No-one hypoxic or hospitalised with COVID-19 should have the power to launch nuclear weapons

President Trump’s failure to delegate authority during his illness is a danger to the world.

President Trump’s illness with COVID-19, part of a severe, ongoing pandemic he has frequently dismissed, is attracting a lot of attention. However one aspect not getting enough attention is the potential effect of illness – any illness – on a person’s capacity to make careful, balanced decisions.

The most consequential decision any human being could make would be to launch nuclear weapons. Such a decision need not be calculatingly deliberate. It could be a fevered misjudgement; as a result of pressured anger clouding judgement during an immediate crisis. It could be made in the mistaken belief of being under nuclear attack as a result of a multipronged cyberattack corrupting nuclear weapon early warning, command and control systems; or in some other combination of human and technical failure, mayhem, madness and illness.

President Trump is one of a very small number of human beings able to launch nuclear weapons on his sole personal authority. He can decide alone to launch nuclear weapons, without consulting anyone. At all times, the ‘football’ – the materials and codes contained in the briefcase that accompanies him everywhere, contains all that he requires to issue an order to launch nuclear weapons. It went with him to the Walter Reed Medical Centre hospital.

Mr Trump’s judgement in ‘normal’ circumstances has repeatedly raised serious concerns, including quite a number among the world’s most prominent of those in the best position to judge – psychiatrists. His male sex, age (74) and obesity put him at high risk of severe illness with COVID-19. It has been reported by his doctor and/or White House chief of staff that Mr Trump has had a high fever, has had reduced oxygen saturation in his blood (indicating significant impairment of lung function) on at least two occasions and that medical imaging has shown pathological changes in his lungs. He has been treated with an experimental monoclonal antibody cocktail, supplemental oxygen, the antiviral drug remdesivir, and dexamethasone, recommended for patients with severe and critical illness and not generally used in mild or moderate cases.

Low blood oxygen (hypoxia) is a potent cause of impaired mental functioning. COVID-19 can involve not only the lungs, but multiple other body systems, including the heart and nervous system. It can directly affect cognitive capacity and mental functioning both acutely and longer term. Medications can also cause side effects, and the more medications are used concurrently, the greater the likelihood of interactions and adverse events. Side effects from most medications are more common among older people. Steroids like dexamethasone can have mental/psychological effects, including anxiety, euphoria, mood swings, and psychotic episodes which can include both manic or more commonly depressive states, paranoid states and acute toxic psychoses.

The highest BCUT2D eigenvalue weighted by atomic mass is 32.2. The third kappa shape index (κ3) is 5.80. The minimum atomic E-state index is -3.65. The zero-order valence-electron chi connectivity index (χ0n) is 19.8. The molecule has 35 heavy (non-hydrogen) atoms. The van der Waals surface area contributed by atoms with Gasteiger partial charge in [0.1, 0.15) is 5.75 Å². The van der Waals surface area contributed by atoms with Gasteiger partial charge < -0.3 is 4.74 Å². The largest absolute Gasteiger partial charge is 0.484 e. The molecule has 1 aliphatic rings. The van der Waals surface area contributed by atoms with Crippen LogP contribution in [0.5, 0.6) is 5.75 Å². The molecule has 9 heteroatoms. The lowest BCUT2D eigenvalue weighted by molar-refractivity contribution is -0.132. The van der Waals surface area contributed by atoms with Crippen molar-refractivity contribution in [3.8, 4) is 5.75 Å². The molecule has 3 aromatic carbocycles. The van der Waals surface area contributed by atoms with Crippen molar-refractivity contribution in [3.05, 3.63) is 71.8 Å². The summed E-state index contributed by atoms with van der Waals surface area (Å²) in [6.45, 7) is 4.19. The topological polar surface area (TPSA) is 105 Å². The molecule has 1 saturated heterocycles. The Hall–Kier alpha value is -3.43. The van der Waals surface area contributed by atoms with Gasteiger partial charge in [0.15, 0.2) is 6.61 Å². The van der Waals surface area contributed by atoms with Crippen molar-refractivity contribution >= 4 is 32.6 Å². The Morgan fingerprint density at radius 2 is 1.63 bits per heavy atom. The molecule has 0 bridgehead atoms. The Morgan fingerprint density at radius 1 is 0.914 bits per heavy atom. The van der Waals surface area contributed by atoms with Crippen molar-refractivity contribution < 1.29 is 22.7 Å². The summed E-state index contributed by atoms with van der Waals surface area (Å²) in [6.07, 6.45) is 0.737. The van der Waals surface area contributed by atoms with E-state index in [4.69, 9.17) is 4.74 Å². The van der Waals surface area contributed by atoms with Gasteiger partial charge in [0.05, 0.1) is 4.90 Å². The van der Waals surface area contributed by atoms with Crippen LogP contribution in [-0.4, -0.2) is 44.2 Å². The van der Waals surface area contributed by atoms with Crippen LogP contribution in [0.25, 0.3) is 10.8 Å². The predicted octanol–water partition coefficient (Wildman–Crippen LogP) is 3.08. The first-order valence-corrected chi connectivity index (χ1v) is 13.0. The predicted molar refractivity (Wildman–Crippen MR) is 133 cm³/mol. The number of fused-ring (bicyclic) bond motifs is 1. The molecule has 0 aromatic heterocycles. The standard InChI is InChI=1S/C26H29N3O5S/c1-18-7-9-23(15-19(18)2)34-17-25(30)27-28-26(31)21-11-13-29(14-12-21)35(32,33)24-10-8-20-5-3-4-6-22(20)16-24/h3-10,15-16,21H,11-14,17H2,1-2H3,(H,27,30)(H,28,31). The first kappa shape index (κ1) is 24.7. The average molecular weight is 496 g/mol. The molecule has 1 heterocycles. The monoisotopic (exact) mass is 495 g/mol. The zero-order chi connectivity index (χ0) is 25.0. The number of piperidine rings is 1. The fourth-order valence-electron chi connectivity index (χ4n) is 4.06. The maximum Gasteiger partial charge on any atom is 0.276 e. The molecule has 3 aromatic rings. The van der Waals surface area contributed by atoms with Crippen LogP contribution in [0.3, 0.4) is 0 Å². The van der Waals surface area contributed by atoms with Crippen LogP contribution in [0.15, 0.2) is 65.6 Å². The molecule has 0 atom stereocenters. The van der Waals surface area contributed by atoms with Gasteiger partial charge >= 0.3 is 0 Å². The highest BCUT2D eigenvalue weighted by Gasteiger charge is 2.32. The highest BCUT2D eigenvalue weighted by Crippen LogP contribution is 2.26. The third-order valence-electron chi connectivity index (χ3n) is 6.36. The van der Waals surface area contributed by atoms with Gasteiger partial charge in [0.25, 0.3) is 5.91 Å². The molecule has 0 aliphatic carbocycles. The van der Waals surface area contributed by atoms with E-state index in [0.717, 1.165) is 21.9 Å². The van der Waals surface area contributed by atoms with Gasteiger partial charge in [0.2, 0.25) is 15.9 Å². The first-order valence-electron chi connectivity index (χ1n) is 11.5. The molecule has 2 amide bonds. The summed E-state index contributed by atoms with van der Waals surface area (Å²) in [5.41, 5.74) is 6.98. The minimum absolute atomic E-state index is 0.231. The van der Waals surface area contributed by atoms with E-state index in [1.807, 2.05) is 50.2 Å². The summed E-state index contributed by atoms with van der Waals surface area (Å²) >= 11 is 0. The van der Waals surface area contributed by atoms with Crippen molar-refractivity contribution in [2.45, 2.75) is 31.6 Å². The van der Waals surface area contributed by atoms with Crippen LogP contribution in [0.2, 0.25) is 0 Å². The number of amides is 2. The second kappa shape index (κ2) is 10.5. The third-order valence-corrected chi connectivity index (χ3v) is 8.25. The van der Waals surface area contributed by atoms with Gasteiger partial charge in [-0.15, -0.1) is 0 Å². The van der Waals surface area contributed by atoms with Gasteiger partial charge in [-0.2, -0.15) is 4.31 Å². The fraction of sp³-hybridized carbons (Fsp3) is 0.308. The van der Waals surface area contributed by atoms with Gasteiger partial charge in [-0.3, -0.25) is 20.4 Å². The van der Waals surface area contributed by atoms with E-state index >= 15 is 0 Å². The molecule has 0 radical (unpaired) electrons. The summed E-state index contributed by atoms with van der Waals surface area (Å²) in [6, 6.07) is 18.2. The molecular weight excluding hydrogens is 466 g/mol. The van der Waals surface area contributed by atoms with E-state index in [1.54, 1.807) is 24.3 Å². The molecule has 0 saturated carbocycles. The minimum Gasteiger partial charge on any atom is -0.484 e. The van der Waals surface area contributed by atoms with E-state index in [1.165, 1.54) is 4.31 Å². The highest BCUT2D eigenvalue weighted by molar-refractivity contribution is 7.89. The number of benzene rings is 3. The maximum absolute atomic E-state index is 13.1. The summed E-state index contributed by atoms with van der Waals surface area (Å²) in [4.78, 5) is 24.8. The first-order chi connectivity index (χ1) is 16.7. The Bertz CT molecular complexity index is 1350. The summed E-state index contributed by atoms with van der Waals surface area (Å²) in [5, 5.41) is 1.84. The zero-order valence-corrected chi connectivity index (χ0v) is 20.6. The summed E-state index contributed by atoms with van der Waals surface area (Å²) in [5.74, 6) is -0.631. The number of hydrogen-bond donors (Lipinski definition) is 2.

Sudden deterioration occurring up to around 10 days after illness onset is well known for patients with COVID-19, especially among older individuals. Some develop blood clots in their lungs or other organs, including the brain, causing a stroke. The day President Trump left hospital, his physician advised Mr Trump was not “out of the woods yet.”

No human being is infallible. No human being should have the power to unleash indiscriminate radioactive incineration that would end humanity and most life on earth in an afternoon. Mr Trump retaining control of the US nuclear arsenal during a significant illness associated with low blood oxygen adds an additional, alarming level of risk that puts the whole world in even greater danger of a presidential misjudgement with irreversible, cataclysmic consequences. If Mr Trump has not voluntarily delegated nuclear launch authority during his illness, the cabinet or the Congress should delegate it for him without delay, and then act to remove sole presidential authority to launch nuclear weapons for any president.

A/Prof Tilman Ruff AO is an Infectious diseases and public health physician, co-president of International Physicians for the Prevention of Nuclear War and founding chair of the International Campaign to Abolish Nuclear Weapons (ICAN).

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Tilman Ruff AO is Co-President of International Physicians for the Prevention of Nuclear War (Nobel Peace Prize 1985); and co-founder and founding international and Australian Chair of the International Campaign to Abolish Nuclear Weapons (ICAN), awarded the 2017 Nobel Peace Prize, the first to an entity born in Australia.

A/Prof in the Nossal Institute for Global Health, Tilman was inaugural head of travel medicine at Fairfield Hospital and Royal Melbourne Hospital, vaccines medical director for GSK for Australia/NZ/Oceania, international medical advisor for Australian Red Cross, and inaugural member of the WHO Western Pacific Region Hepatitis B Immunisation Expert Resource Panel.

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